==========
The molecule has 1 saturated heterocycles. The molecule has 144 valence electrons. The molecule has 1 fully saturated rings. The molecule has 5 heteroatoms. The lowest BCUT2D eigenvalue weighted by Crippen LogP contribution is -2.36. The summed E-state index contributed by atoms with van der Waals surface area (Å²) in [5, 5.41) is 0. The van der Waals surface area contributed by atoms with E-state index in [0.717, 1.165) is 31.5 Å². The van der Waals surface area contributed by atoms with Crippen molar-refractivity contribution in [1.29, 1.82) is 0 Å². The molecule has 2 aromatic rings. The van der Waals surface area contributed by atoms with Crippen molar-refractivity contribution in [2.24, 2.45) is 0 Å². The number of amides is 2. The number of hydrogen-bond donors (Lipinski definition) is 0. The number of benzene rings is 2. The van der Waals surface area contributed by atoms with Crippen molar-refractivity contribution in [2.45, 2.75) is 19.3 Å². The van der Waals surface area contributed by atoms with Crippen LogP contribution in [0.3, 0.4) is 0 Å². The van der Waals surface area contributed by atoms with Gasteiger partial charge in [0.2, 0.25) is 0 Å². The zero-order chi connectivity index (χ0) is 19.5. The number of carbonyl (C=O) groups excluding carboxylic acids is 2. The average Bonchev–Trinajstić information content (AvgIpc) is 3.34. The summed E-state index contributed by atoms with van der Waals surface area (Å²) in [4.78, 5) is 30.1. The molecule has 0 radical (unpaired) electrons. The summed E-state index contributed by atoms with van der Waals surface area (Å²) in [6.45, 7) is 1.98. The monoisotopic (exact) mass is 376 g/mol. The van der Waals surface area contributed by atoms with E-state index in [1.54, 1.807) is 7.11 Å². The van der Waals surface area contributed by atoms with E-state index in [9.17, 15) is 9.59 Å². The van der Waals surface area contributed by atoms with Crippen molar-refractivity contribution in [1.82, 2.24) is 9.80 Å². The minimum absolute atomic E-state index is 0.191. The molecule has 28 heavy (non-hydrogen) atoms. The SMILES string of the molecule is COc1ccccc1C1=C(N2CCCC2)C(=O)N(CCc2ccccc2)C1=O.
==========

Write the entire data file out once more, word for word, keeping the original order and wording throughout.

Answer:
The molecule has 1 saturated heterocycles. The molecule has 144 valence electrons. The molecule has 1 fully saturated rings. The molecule has 5 heteroatoms. The lowest BCUT2D eigenvalue weighted by Crippen LogP contribution is -2.36. The summed E-state index contributed by atoms with van der Waals surface area (Å²) in [5, 5.41) is 0. The van der Waals surface area contributed by atoms with E-state index in [0.717, 1.165) is 31.5 Å². The van der Waals surface area contributed by atoms with Crippen molar-refractivity contribution in [1.29, 1.82) is 0 Å². The molecule has 2 aromatic rings. The van der Waals surface area contributed by atoms with Crippen molar-refractivity contribution in [2.24, 2.45) is 0 Å². The number of amides is 2. The number of hydrogen-bond donors (Lipinski definition) is 0. The number of benzene rings is 2. The van der Waals surface area contributed by atoms with Crippen molar-refractivity contribution in [2.45, 2.75) is 19.3 Å². The van der Waals surface area contributed by atoms with Crippen LogP contribution in [0.3, 0.4) is 0 Å². The van der Waals surface area contributed by atoms with Gasteiger partial charge in [0.2, 0.25) is 0 Å². The zero-order chi connectivity index (χ0) is 19.5. The number of carbonyl (C=O) groups excluding carboxylic acids is 2. The average Bonchev–Trinajstić information content (AvgIpc) is 3.34. The summed E-state index contributed by atoms with van der Waals surface area (Å²) in [4.78, 5) is 30.1. The molecule has 0 radical (unpaired) electrons. The summed E-state index contributed by atoms with van der Waals surface area (Å²) in [6.45, 7) is 1.98. The monoisotopic (exact) mass is 376 g/mol. The van der Waals surface area contributed by atoms with E-state index in [1.54, 1.807) is 7.11 Å². The van der Waals surface area contributed by atoms with E-state index in [9.17, 15) is 9.59 Å². The van der Waals surface area contributed by atoms with Crippen molar-refractivity contribution in [1.82, 2.24) is 9.80 Å². The minimum absolute atomic E-state index is 0.191. The molecule has 28 heavy (non-hydrogen) atoms. The SMILES string of the molecule is COc1ccccc1C1=C(N2CCCC2)C(=O)N(CCc2ccccc2)C1=O.